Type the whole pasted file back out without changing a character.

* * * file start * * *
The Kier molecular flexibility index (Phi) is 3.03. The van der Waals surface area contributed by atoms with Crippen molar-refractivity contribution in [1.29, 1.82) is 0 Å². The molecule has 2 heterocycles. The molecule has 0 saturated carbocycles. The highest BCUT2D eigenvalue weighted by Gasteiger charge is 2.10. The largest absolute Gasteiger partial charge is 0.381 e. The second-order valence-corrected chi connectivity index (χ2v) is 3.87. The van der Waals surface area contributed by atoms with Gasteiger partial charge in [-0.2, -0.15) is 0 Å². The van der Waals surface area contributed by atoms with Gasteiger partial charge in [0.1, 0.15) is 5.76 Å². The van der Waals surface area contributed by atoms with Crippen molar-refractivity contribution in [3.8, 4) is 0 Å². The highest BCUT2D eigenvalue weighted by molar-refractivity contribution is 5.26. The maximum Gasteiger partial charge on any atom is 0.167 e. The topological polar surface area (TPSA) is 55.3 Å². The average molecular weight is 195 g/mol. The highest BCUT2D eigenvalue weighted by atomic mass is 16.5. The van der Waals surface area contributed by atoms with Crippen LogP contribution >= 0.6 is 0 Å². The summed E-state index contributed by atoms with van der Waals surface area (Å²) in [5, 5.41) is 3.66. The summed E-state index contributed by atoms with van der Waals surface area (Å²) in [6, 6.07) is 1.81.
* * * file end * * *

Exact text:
The Kier molecular flexibility index (Phi) is 3.03. The van der Waals surface area contributed by atoms with Crippen molar-refractivity contribution in [1.29, 1.82) is 0 Å². The molecule has 2 heterocycles. The molecule has 0 saturated carbocycles. The highest BCUT2D eigenvalue weighted by Gasteiger charge is 2.10. The largest absolute Gasteiger partial charge is 0.381 e. The second-order valence-corrected chi connectivity index (χ2v) is 3.87. The van der Waals surface area contributed by atoms with Gasteiger partial charge in [-0.2, -0.15) is 0 Å². The van der Waals surface area contributed by atoms with Gasteiger partial charge in [0.1, 0.15) is 5.76 Å². The van der Waals surface area contributed by atoms with Crippen molar-refractivity contribution in [3.8, 4) is 0 Å². The highest BCUT2D eigenvalue weighted by molar-refractivity contribution is 5.26. The maximum Gasteiger partial charge on any atom is 0.167 e. The topological polar surface area (TPSA) is 55.3 Å². The average molecular weight is 195 g/mol. The highest BCUT2D eigenvalue weighted by atomic mass is 16.5. The van der Waals surface area contributed by atoms with Crippen LogP contribution >= 0.6 is 0 Å². The summed E-state index contributed by atoms with van der Waals surface area (Å²) in [5, 5.41) is 3.66. The summed E-state index contributed by atoms with van der Waals surface area (Å²) in [6, 6.07) is 1.81.